Even a small amount of snow melting brings in gallons and gallons of water pooling, inevitably looking to seep into the ground. Spring thaw water has to go somewhere and unfortunately some of the time that’s in your basement.
When snow melts rapidly in the spring the water is limited in where it can go because the ground is still frozen and it cannot permeate below. There are two main reasons your foundation is waters primary target. One, foundations are warm. Two, the soil around your house is not compacted.
Your house throws off heat. Unfortunately, the foundation of your house causes the soil around it to warm up so it thaws more quickly than the rest of the soil in your backyard. The result is the soil next to your house unfreezes first inviting pooling water to percolate into the ground and lay next to your foundation.
Another invitation to let water gather next to the foundation is the soil density. When a house was built the ground around it was untouched for perhaps even millennia. It was super compact ground. So when a hole is dug for foundation air pockets are added and the soil becomes much less dense. Water can move into these pockets and loose soil much more easily than the compact ground of the rest of your yard again making your foundation a likely target for the spring thaw.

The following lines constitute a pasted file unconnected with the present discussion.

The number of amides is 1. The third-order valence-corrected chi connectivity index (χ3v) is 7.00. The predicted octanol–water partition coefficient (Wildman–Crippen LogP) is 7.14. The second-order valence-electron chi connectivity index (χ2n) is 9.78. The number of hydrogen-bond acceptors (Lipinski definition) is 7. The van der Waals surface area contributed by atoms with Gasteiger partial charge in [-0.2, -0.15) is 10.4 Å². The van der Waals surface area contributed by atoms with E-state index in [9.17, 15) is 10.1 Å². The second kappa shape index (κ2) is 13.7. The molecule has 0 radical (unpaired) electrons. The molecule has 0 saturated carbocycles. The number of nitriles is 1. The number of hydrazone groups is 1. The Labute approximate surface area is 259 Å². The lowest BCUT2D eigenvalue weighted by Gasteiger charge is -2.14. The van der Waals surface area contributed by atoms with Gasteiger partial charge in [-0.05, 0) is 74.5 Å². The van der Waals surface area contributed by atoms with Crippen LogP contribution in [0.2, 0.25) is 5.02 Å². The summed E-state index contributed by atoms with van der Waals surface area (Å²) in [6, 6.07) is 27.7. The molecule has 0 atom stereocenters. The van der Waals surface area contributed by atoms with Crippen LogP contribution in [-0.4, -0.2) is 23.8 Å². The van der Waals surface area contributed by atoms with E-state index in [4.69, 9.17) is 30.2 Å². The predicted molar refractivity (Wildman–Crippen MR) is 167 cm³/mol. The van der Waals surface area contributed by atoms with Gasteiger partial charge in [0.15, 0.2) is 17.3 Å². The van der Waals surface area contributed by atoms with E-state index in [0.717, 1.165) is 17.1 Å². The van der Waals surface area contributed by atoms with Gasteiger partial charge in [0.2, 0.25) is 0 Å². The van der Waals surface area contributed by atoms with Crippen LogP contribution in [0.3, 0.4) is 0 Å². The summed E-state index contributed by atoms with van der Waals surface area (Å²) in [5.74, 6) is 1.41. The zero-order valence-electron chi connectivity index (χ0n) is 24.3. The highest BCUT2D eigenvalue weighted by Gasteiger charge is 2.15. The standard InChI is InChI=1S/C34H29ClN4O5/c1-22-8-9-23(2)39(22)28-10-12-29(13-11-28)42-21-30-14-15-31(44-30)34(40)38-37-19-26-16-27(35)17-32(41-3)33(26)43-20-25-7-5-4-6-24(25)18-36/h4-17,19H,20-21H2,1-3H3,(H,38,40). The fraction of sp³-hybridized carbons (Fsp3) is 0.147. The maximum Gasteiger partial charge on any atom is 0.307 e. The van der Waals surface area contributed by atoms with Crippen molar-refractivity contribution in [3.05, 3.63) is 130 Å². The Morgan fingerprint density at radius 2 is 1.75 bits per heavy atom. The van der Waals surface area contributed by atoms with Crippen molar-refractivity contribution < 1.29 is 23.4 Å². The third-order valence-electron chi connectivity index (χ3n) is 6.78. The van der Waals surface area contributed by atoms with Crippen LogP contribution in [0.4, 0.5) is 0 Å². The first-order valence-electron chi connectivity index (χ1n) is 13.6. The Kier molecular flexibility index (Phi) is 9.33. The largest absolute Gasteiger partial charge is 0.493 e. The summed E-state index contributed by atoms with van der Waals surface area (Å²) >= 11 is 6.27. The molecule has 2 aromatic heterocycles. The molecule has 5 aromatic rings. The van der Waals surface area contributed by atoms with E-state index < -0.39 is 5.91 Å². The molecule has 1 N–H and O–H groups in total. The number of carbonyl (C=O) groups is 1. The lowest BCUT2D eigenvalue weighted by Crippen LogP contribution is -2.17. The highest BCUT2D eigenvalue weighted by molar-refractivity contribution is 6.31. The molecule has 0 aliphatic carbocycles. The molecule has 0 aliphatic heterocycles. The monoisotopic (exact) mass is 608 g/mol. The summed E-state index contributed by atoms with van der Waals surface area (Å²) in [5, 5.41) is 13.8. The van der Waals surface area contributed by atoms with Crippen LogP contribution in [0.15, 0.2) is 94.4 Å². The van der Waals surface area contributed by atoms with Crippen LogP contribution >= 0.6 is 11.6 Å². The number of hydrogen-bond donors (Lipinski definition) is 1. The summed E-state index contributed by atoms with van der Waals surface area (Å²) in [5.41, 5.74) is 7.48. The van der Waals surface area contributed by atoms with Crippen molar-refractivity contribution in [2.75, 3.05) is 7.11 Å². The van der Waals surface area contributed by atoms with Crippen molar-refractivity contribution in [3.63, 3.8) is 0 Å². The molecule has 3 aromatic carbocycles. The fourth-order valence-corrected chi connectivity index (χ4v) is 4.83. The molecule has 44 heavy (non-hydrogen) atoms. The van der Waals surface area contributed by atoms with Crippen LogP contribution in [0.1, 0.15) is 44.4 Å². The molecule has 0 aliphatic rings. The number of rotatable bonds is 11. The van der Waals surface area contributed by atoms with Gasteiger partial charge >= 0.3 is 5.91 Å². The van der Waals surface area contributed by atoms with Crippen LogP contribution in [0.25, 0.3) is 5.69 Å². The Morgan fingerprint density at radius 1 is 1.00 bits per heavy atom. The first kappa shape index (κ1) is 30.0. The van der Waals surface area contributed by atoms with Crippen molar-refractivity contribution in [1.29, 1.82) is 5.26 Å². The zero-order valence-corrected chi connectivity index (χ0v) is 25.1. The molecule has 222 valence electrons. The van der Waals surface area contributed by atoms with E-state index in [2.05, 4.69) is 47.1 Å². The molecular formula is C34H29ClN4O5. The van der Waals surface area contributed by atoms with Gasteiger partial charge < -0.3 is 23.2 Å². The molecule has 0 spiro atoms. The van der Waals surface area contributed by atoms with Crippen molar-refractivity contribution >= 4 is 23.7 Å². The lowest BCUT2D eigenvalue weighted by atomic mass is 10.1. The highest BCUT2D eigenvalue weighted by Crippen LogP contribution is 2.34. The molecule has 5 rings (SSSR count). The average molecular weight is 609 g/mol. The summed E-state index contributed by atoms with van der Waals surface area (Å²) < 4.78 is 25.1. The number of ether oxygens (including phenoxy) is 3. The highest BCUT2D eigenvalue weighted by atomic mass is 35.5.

Given the increased chances of water gravitating towards your foundation it is not surprising to find water in basements. If the slightest grading problem or foundation problem exists then water, finding the path of least resistance, will make its way into your house.
Water can come in in many ways, sometimes serious sometimes not. Worst case scenario large volumes of water underground can push through around the footings of your house requiring excavation. But often your issue might be as simple as a crack in the foundation or seepage through the pores of the concrete. It might be your foundation settling, pressure from tree roots or issues with the seams of poured foundation walls.
Whether you want to take preventative measures, require excavation or waterproofing, or even just an inspection when it comes to basements, leaks doesn’t mess around. Call in the professionals at Brosco Concrete. Your house is too big of an investment to risk.